Senate Minority Leader Mitch McConnell, Kentucky Republican, offered President Obama simple advice on the economy: "Get serious."
Mr. McConnell's comments followed a White House news conference Monday, during which the president said the U.S. economy was "poised for a good year," despite the failure of Congress to so far raise the debt ceiling.
"I'm willing to compromise and find common ground over how to reduce our deficits," Mr. Obama said, according to an ABC News report. "[But] America cannot afford another debate with this Congress about whether or not they should pay the bills they've already racked up."
Mr. McConnell's reaction was abrupt.
"The president and his allies need to get serious about spending, and the debt-limit debate is the perfect time for it," he said.
The level of U.S. debt is nearly $16.5 trillion. Conservatives in Congress say they will not lift the debt ceiling absent a dollar-for-dollar spending reduction agreement. To that, Treasury Secretary Timothy Geithner has said a fiscal collapse is forthcoming, in that the U.S. would default on its responsibilities without an increase in the ceiling amount.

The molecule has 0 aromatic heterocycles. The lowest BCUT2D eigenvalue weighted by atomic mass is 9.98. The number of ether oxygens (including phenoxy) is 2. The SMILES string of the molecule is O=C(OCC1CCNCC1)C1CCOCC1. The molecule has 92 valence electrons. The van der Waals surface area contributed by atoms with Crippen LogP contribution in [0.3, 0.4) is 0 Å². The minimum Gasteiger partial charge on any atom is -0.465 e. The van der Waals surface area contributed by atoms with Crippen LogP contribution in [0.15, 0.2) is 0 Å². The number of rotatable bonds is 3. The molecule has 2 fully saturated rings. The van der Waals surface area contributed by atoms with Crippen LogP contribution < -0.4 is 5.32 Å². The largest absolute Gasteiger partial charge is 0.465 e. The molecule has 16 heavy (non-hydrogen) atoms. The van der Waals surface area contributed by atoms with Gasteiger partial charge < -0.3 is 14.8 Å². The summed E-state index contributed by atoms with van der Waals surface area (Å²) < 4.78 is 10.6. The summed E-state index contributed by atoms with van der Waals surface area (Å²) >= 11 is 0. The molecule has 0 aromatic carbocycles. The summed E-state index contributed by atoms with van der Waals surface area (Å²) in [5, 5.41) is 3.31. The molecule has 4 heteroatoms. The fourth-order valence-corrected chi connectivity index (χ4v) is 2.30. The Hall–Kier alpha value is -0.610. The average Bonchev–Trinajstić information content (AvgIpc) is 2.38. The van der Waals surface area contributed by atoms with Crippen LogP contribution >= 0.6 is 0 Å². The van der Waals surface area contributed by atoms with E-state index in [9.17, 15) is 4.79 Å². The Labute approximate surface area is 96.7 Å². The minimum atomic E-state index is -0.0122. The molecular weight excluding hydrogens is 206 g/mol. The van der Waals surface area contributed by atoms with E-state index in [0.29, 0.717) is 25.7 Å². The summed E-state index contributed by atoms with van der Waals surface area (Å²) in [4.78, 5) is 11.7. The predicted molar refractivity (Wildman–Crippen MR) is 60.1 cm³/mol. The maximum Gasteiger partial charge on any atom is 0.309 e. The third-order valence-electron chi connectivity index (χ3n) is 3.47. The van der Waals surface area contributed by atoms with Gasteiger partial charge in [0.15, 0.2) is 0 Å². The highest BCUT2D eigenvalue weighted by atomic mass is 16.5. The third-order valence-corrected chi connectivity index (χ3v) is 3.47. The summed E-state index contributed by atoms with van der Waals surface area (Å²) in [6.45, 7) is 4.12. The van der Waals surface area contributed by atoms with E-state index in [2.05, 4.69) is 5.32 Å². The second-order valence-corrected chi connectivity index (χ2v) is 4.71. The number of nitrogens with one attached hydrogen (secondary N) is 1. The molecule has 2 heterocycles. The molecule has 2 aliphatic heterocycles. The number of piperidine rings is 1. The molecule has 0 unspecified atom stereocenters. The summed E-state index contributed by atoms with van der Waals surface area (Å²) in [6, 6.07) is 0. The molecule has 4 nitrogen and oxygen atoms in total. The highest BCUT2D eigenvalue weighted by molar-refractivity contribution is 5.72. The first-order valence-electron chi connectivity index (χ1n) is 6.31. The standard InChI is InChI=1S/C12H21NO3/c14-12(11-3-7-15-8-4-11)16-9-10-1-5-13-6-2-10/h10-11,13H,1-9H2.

"If Congress does not act to extend borrowing authority," Mr. Geithner said, in Monday remarks, about the fate of Social Security, military pay and income tax refunds, "all these payments would be at risk."
Mr. Geithner predicted the collapse to come between mid-February and early March.
Several House Republicans, meanwhile, are planning their own drastic measures to compel cuts in spending.
"I think it is possible that we would shut down the government to make sure President Obama understands that we're serious," House Republican Conference Chairwoman Cathy McMorris Rodgers of Washington state told Politico. "We always talk about whether or not we're going to kick the can down the road. I think the mood is that we've come to the end of the road."
Rep. Jason Chaffetz, R-Utah, said Republicans do not want to default. But "we are not going to give the president a limitless credit care," he said, in a media report.
• Various media reports contributed to this story.